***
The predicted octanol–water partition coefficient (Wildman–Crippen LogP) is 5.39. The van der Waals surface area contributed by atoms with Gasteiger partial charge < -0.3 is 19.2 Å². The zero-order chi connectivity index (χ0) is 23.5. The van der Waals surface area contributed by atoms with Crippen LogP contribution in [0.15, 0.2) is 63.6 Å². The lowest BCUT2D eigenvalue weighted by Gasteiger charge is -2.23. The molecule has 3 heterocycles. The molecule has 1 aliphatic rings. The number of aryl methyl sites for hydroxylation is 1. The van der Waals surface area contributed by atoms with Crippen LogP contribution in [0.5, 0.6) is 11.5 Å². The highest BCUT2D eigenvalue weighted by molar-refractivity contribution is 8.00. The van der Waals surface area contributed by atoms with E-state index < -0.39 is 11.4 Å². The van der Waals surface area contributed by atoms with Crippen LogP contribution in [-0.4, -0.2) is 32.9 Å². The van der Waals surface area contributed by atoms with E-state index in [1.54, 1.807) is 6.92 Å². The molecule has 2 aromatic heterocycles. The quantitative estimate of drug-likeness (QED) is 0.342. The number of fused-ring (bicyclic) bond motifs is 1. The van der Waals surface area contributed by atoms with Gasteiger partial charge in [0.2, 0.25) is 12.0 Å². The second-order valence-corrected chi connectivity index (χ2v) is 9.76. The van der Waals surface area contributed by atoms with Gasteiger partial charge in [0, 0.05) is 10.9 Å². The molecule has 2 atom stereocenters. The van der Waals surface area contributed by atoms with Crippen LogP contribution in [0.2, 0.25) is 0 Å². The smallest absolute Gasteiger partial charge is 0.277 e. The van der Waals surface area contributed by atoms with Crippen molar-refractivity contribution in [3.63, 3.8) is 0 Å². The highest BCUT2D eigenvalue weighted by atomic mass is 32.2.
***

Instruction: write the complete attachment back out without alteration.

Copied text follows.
The predicted octanol–water partition coefficient (Wildman–Crippen LogP) is 5.39. The van der Waals surface area contributed by atoms with Gasteiger partial charge < -0.3 is 19.2 Å². The zero-order chi connectivity index (χ0) is 23.5. The van der Waals surface area contributed by atoms with Crippen LogP contribution in [0.15, 0.2) is 63.6 Å². The lowest BCUT2D eigenvalue weighted by Gasteiger charge is -2.23. The molecule has 3 heterocycles. The molecule has 1 aliphatic rings. The number of aryl methyl sites for hydroxylation is 1. The van der Waals surface area contributed by atoms with Crippen LogP contribution in [0.5, 0.6) is 11.5 Å². The highest BCUT2D eigenvalue weighted by molar-refractivity contribution is 8.00. The van der Waals surface area contributed by atoms with E-state index < -0.39 is 11.4 Å². The van der Waals surface area contributed by atoms with Crippen LogP contribution in [-0.4, -0.2) is 32.9 Å². The van der Waals surface area contributed by atoms with E-state index in [1.54, 1.807) is 6.92 Å². The molecule has 2 aromatic heterocycles. The quantitative estimate of drug-likeness (QED) is 0.342. The number of fused-ring (bicyclic) bond motifs is 1. The van der Waals surface area contributed by atoms with Gasteiger partial charge in [0.2, 0.25) is 12.0 Å². The second-order valence-corrected chi connectivity index (χ2v) is 9.76. The van der Waals surface area contributed by atoms with Gasteiger partial charge in [0, 0.05) is 10.9 Å². The molecule has 2 atom stereocenters. The van der Waals surface area contributed by atoms with Crippen LogP contribution in [0.2, 0.25) is 0 Å². The smallest absolute Gasteiger partial charge is 0.277 e. The van der Waals surface area contributed by atoms with Crippen molar-refractivity contribution in [3.63, 3.8) is 0 Å². The highest BCUT2D eigenvalue weighted by atomic mass is 32.2.